No-Knead Master Bread Recipe

We ate our bread with butter or preserves for breakfast, warmed over fires on our hikes,

and as a side to soups and stews for dinner.

This recipe was passed down to me by my friends when we baked it together on a week long winter camping trip, and it kept us warm and full each day. Strangers at the beginning, we quickly bonded over rising dough and wood stoves in our small primitive cabin. We ate our bread with butter or preserves for breakfast, warmed over fires on our hikes, and as a side to soups and stews for dinner. Rustic and flexible, these loaves benefit from any additions or changes you’d like to make (herbs, seeds, different flours), or do fine on their own as a bread staple.pic22
Now, I often use this recipe as the basis for free-form crusty loaves as well as pizza dough. It’s quick to throw together, requires no kneading, and can be made ahead of time. The original recipe is quite large, so I often halve the mixture (when not prepping for a trip) to make only two loaves at a time. However, if you want to make a full batch, you can refrigerate the dough for up to a week or freeze it for up to three months. The loaves pictured here were made with a mixture of half all-purpose and half whole wheat flour.

Makes 4 1-lb loaves

Prep time: 10 minutes

Rise time: 2 hours

Bake time: 30 minutes

Ingredients

3 cups warm water

1 ½ Tablespoons active dry yeast

1 ½ Tablespoons sea salt

6 ½ cups flour

Cornmeal or flour for dusting the pan

 

Instructions

  1. Place 3 cups of warm* water in a large bowl. Add the salt and yeast and mix until everything has dissolved. Let sit for 5 minutes until the mixture becomes foamy.
  1. Mix in the flour and stir until combined. The dough should pull away from the sides of the bowl and form a dense ball. Add water as needed to incorporate all of the flour (the dough should not be super sticky).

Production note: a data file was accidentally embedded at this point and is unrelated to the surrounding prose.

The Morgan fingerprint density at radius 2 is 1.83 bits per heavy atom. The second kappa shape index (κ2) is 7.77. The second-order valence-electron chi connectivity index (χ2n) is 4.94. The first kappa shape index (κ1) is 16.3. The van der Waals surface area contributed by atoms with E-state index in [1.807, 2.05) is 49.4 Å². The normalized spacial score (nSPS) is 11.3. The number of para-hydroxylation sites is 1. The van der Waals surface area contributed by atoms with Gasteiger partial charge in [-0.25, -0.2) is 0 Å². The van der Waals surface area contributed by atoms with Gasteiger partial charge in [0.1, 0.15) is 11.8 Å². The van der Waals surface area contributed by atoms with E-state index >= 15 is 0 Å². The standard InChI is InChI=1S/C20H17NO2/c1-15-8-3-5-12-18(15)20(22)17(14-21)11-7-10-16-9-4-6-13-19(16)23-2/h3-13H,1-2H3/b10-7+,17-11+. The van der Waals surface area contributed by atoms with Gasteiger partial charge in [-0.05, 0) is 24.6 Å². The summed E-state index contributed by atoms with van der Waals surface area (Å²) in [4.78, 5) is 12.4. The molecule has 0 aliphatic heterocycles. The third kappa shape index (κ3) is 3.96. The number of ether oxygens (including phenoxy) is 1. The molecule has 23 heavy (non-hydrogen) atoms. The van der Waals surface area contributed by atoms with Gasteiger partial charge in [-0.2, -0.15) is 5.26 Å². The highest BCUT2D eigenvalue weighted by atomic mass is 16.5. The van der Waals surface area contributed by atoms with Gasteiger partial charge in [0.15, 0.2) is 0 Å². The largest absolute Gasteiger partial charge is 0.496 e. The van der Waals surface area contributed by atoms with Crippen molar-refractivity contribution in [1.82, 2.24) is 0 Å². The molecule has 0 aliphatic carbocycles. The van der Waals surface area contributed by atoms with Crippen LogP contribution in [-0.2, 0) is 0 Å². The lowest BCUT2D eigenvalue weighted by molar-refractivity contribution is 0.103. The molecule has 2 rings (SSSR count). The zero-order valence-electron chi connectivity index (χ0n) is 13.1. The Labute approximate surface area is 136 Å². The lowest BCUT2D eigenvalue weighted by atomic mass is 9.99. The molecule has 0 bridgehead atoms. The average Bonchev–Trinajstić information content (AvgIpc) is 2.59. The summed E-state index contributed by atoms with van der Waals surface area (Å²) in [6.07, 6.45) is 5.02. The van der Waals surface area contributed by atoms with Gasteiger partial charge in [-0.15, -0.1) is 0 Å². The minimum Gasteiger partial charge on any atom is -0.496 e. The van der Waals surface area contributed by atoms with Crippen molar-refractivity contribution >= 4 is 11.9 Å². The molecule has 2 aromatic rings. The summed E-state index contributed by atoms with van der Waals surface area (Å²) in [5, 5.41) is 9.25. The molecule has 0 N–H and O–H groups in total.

pic23

  1. Add a small amount of oil or cooking spray to the bowl to prevent sticking. Let the dough rest for 2 hours, loosely covered with a towel or plastic wrap.

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  1. Divide the dough into four equal portions. Gently form the dough into balls. To save the dough for later, loosely wrap your dough ball in plastic wrap and place in the refrigerator, or wrap and place the dough in a plastic freezer bag to be stored in the freezer.pic25
  1. Preheat your oven to 450°F/230°C. Coat your non-stick baking pan or tray** with a dusting of cornmeal or oil and flour.
  1. Place the dough on your tray or pan and allow it to rise while the oven pre-heats. Cut slits in the tops of your loaves to allow for expansion. Bake for 30-35 minutes, or until a golden crust forms on the outside of your loaf***. When finished, remove the bread from the oven and let it cool in the pan for 5-10 minutes. Then, finish cooling the loaf on a cooling rack.

Baking notes:

* Avoid heating your water in the microwave and getting it too hot. You want your water warm enough to feel comfortable. Ideally it should be as warm as baby bath water.

** Pick a baking method to fit your loaf preference. Use a non-stick baking tray, bread pan, or baking stone accompanied by a tray of water for steaming. To prevent sticking, I find a coat of oil, followed by a dusting of flour, works best.

*** To make a pizza crust, stretch out the dough to your desired shape and place on a prepared baking sheet. Bake for 5-8 minutes, or until the crust just begins to harden. Remove the tray and add your pizza toppings as desired, then return your pizza to the oven and continue cooking for another 15-20 minutes, or until the edges become golden brown.

Jen Grauer

Jen Grauer

Jen Grauer is an intrepid ecologist and writer who loves experimenting with cooking and baking in her spare time. When not chasing after wild animals outside, she can be found testing out new recipes, exploring challenging books, and sharing her infectious enthusiasm with the world.
Jen Grauer

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